Life in a Dol house
2017 - Week 17

A Tiger Moth in the garden

I have been working hard on getting the wiring finished in the guest room this week. It has been complicated by the fact that I am not just dealing with electrical wiring, but with coaxial cable for the weather station antennas, video feeds from the weather camera and fibre optic data cables for the internet. 

Added into the mix is a new system to convert a USB cable to data as well. 

I decided that I would add a couple of extra data cables for the future, while I was in the hall ceiling, the theory being it is easier to add them now than later, when I need them and have to try and feed them through. 

I invested last year in an Oscillating Cutter and it has been worth it's weight in gold this week. This is one of the newer power tools to become available. There have been electric drills and circular saws for donkey's years, but this tool has a number of different blades for different materials.

The head and the blade oscillate from side to side with adjustable speed, and with different width blades, you can work in extremely confined spaces, where in the past it would have required a hand saw, small chisels and lots of elbow grease.

Mine is manufactured by SKIL and goes by the name of "Multi-Tasker", but most power tool companies now offer them. If you do work around the home and don't have one, it is certainly something I would recommend. 

I was able to cut very neat and precise holes in the lath and plaster walls to take pattress boxes and wires, something which in the past would have been impossible to do with a circular saw.

The wiring is in colour coded conduit or various diameters, and there is a requirement to keep electric cables and data cables separate because of the electro-magnetic fields that are created when electricity flows along a wire. The wiring loom does not look very pretty in it's raw state.

But once I was able to clip and secure the wires into the wall space, it looks considerably neater. There are nine cables of different types side by side in the conduit in this photograph

Because cables for the camera and radio antennas run externally, I am left with a few hanging wires outside, which in time will be neatly hidden from view. Almost every job I do seems to leave another job waiting to be completed, but until the building work starts and is completed, I do not have a permanent mast for the antennas, so the wires will just have to dangle in the wind for a little while longer.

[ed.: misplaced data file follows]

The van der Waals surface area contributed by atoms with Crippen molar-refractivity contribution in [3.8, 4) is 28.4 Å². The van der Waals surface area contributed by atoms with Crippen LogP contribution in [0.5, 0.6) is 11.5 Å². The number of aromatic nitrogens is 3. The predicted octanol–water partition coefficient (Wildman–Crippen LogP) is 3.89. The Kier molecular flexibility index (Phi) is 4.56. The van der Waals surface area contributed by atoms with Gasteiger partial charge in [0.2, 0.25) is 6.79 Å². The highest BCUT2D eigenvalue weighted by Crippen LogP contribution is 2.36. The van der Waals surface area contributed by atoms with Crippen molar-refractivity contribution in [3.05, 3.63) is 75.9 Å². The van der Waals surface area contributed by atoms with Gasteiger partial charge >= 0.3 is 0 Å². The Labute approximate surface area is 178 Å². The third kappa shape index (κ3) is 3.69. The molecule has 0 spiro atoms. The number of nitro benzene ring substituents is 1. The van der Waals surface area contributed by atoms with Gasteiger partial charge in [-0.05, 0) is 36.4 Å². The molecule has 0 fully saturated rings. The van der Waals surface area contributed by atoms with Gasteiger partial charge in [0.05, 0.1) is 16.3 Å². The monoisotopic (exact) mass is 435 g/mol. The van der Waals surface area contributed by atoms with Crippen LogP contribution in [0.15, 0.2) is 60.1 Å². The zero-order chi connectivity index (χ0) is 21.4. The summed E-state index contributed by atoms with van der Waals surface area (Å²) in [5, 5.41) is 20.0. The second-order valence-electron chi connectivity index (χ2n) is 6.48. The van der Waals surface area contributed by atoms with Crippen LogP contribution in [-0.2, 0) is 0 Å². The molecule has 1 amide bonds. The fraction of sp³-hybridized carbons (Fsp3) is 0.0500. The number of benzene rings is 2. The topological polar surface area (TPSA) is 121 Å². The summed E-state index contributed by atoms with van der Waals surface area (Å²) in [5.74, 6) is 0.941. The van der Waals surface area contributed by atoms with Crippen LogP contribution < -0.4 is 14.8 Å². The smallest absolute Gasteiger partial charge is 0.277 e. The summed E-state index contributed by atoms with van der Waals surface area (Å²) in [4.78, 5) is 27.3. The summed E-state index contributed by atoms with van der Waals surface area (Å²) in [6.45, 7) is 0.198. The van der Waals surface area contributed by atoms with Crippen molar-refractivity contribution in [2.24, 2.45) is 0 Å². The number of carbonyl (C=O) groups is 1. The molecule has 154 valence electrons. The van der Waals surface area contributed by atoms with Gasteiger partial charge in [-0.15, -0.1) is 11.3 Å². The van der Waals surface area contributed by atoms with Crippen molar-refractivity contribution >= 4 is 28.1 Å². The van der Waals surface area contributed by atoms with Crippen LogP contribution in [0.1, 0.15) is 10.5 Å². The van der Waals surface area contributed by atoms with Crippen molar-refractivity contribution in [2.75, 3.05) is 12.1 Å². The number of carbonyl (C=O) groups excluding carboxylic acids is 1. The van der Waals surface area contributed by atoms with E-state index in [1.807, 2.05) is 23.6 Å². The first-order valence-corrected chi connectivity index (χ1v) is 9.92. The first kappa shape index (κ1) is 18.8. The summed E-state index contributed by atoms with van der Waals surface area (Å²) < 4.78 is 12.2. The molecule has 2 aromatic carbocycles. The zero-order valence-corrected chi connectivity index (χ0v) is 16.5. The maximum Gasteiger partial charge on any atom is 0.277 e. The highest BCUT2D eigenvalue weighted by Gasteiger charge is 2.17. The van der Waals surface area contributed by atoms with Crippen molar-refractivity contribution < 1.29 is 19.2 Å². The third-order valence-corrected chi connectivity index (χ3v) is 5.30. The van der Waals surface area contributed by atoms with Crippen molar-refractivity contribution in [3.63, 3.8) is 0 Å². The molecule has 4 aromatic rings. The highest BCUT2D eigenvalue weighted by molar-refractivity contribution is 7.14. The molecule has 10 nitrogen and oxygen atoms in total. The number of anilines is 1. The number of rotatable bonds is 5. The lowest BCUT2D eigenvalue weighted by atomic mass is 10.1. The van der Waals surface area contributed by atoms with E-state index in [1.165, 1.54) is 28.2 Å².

With the wiring in place in the walls, I was able to finish installing the insulation into the ceiling void. This really is an exercise in planning, because once the new plaster board ceiling is in place, I do not intend to remove it again, ever! It is a horrible, messy job which requires eye protection, a face mask, gloves and a long hot shower afterwards.

The next task was to mix some very smooth lime plaster cement, to fill in the holes in the wall. At the same time I filled around where the pattress boxes will go to provide stability in the cavities around the box. These voids still have the sticks and twigs in place, so the cement will bind with these and the laths to prevent movement as plugs are inserted into and removed from Sockets.

The lath and plaster walls have cracked quite badly in a number of places. Around points of movement, for example the door reveal, cracks radiate in all directions.

This has meant that although I have carefully used the oscillating cutter, some quite large chunks of plaster have come away from the wooden lath backing and will have to be replaced.